Post backdated. Published 21/5/2018.
M wanted to see the Lady And The Unicorn tapestries before they head home to France from their exhibit at the Art Gallery of New South Wales.
No big holiday likely this year, so how about we do a short break in Sydney?
Booking the flights
After looking at frequent flyer points on Virgin, mostly from last year’s Europe trip, we went ahead and booked.
Melbourne to Sydney up on Thursday night. Plenty of FF Economy seats available. 11,800 points. Done.
Sydney to Melbourne down on Sunday afternoon. No FF Economy seats available between about 10am (bleugh, too early) and 6pm (bleugh, too late).
Wait a sec – they have some business class seats available at 3pm. That could work. 23,500 points. M had enough, and I almost had enough – a small shortfall could be paid with $20.
Okay. M went onto the web site. Choose one of the eight available Business Class seats on the plane. Click. Booked. Great.
I went onto the web site. Click. Error. No more seats available.
Yep you guessed it — they only allowed one of the seats to be booked by Frequent Flying freeloaders. Perhaps to prevent people flying together in Business on points.
So I ended up a later flight home — 90 minutes later. Oh well. Time to sit in the lounge and write this blog.
We planned to head to the airport straight after work.
Given the challenges of Melbourne traffic, I was thinking of opting-out of the Skybus ($18) and instead doing the cheapskate option: train to Broadmeadows, 901 bus to the Airport (effectively free, since I already have a yearly Myki Pass).
Slower? Probably; it takes about 50-60 minutes depending on the connection. But it avoids the traffic, which Skybus would be likely to get stuck in.
Checking the PTV network status shortly before leaving, the trains were running okay, but the buses… A look at the real-time departure information showed uneven frequencies, and there was a delay flagged… due to a landslide in Fitzsimons Lane in Templestowe.
So we ended up on the Skybus instead, which was busy, but no waiting at all.
Have you ever noticed how when you approach Southern Cross Station from Bourke Street, the sign for Skybus, one of the things that occasional visitors are most likely to be looking for, is behind a pillar?
As I suspected, Skybus was faster than via Broadmeadows, but not by much. The Citylink transit lanes should give the buses a good run, but don’t – presumably because they’re not enforced.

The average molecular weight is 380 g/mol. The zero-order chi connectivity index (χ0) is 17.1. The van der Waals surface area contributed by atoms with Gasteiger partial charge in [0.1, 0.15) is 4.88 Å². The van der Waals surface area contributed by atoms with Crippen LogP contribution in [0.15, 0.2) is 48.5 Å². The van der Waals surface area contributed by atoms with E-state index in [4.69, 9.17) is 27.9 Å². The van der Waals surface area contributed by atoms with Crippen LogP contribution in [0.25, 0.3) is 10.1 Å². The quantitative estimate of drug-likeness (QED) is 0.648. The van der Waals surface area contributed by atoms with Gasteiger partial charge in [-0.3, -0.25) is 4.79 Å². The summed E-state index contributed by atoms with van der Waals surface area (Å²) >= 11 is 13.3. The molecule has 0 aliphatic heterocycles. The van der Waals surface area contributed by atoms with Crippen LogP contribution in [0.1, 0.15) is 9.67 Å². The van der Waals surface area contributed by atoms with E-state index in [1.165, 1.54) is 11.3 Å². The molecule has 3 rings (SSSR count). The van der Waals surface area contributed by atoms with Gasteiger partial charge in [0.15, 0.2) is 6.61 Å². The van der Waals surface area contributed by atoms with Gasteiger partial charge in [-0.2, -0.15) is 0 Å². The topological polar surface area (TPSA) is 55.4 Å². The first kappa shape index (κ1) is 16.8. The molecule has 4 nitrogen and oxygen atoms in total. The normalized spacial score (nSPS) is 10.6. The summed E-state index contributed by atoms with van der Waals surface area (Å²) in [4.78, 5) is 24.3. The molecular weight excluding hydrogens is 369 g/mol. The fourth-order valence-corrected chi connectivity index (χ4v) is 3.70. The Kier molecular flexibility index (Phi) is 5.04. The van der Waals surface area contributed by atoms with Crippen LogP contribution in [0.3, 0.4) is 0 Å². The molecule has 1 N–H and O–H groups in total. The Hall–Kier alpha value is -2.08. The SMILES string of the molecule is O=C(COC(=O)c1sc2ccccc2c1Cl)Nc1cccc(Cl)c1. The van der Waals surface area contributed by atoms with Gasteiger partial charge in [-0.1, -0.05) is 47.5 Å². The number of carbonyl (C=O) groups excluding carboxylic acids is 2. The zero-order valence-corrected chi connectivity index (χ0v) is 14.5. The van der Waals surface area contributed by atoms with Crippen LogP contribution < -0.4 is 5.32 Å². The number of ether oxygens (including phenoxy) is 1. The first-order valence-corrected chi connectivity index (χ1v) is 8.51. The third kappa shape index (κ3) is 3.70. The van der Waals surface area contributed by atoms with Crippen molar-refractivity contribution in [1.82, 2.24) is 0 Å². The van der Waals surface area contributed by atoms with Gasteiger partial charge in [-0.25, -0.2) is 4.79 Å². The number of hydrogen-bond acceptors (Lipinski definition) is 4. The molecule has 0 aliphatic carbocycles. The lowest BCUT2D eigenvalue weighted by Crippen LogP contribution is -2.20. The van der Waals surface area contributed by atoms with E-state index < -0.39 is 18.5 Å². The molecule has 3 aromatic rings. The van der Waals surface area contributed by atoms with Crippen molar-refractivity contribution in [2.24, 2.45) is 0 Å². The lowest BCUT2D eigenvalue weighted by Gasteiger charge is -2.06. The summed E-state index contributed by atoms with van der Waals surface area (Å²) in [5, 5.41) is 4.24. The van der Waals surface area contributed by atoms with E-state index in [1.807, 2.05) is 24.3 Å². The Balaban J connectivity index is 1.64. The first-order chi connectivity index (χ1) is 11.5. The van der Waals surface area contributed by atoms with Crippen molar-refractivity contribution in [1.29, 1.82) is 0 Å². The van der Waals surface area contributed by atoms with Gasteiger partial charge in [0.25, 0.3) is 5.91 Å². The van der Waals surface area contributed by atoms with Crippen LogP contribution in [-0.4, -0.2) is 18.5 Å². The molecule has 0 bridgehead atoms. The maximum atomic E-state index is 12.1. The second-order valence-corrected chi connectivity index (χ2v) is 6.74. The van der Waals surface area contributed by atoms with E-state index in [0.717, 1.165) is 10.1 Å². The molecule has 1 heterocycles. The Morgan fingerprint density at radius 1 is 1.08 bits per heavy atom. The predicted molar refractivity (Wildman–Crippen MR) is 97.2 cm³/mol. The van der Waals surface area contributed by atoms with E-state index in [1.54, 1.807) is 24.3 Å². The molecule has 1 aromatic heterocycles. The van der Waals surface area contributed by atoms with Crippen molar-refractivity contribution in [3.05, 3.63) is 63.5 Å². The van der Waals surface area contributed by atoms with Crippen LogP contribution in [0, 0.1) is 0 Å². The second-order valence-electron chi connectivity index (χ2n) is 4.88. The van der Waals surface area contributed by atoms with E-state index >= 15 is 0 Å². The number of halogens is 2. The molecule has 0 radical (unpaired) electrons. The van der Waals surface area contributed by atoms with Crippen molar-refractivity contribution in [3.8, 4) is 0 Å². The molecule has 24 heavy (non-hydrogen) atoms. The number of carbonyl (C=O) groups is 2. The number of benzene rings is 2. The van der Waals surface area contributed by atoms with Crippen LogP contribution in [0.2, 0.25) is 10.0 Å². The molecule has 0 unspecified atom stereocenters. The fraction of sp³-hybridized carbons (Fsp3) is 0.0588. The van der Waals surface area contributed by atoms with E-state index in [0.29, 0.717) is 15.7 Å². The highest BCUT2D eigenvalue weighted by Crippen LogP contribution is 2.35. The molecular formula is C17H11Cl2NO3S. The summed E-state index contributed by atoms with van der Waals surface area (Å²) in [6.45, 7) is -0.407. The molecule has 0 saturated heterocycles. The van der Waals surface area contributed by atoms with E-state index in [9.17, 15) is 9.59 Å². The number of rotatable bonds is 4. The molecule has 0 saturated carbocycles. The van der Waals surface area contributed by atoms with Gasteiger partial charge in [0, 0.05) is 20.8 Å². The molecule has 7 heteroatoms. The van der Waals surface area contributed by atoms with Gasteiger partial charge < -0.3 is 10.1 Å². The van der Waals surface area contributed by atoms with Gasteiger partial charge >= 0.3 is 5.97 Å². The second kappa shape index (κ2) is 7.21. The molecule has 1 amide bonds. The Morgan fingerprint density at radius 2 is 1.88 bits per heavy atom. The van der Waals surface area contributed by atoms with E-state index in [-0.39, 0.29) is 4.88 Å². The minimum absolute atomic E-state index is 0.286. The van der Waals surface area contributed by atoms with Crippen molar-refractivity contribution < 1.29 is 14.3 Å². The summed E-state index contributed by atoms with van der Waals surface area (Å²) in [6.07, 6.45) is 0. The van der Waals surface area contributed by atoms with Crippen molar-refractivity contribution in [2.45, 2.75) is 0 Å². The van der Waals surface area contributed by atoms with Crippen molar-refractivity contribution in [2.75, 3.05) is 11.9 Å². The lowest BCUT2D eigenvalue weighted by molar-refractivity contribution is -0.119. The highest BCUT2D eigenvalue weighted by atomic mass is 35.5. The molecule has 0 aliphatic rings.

Been going for 20 mins so far. Traffic crawling at Pascoe Vale.
Are all these vehicles meant to be in the Transit Lane? No? Not much of a Transit Lane then is it.??????? #skybus pic.twitter.com/gVuYPiHVD8
— Daniel Bowen (@danielbowen) May 17, 2018
It took 42 minutes to get to the first stop at the airport.
No wonder Skybus no longer claim a 20 minute journey time.
Perhaps those new lanes opening soon will help… for a little while.
But really, if they have a priority transit lane, they should use it properly. Of course it doesn’t help that both Transurban (Citylink) and the Airport are lobbying against bus priority. Evidently they really want to cater for vehicles, not people.
The flight? It must have been an omen that our departure got switched to Gate 13, but at least Terminal 4 has improved in the last few years.
Delayed about half an hour, so we got into Sydney well after 9pm.
Smooth other than the delay. I got time to ponder why they give out copies of The Australian, which being a broadsheet is clearly completely unsuited to reading in a plane, at least in an Economy-class seat.
And the train from the airport?
Instead of a smooth 16 minutes straight from the Domestic Airport station to St James (at least as quick as a cab), due to trackwork we had to change trains at Central (up and down steps; there’s only one lift per platform), then catch a train the long way around the City Circle, so it took about half an hour all up (about as quick as a cab in peak hour).
On the bright side, the view of the Harbour Bridge from Circular Quay station is a nice welcome to Sydney.
The hotel was a level of luxury to which I’m not really accustomed.
I usually book for location first, then price, then amenity. I like to be near to a busy railway station so we can use the hotel as a base, and stop past between activities.
There was a good deal at the Sheraton on the Park, near St James station, so we ended up there.
When I first started travelling in my 20s, I tended to stay at Youth Hostels for budgetary reasons. It’s fair to say this is the other end of the spectrum.
As we walked up, the doorman offered to help with our bags. I declined. After pulling my wheeled suitcase all the way from my house in Melbourne, I didn’t need to pay a bloke $5 to have him take it the last 25 metres to the reception desk.
That said, if the Sheraton want to remodel their front entrance, a ramp from the direction of the station would be a plus — currently the only ramp from the street faces the opposite direction.
The room itself? Very nice. As one would expect in a nominally expensive hotel.
We hadn’t booked (and paid extra for) the park view… instead it was a “city view” which turns out to be facing onto the back side of a building in the next street.
No matter. Escaping a Melbourne weather forecast of grey and drizzly, instead getting Sydney’s sun and top temperatures of 20-21 degrees every day we’d be there? Priceless.
— Daniel Bowen (@danielbowen) May 16, 2018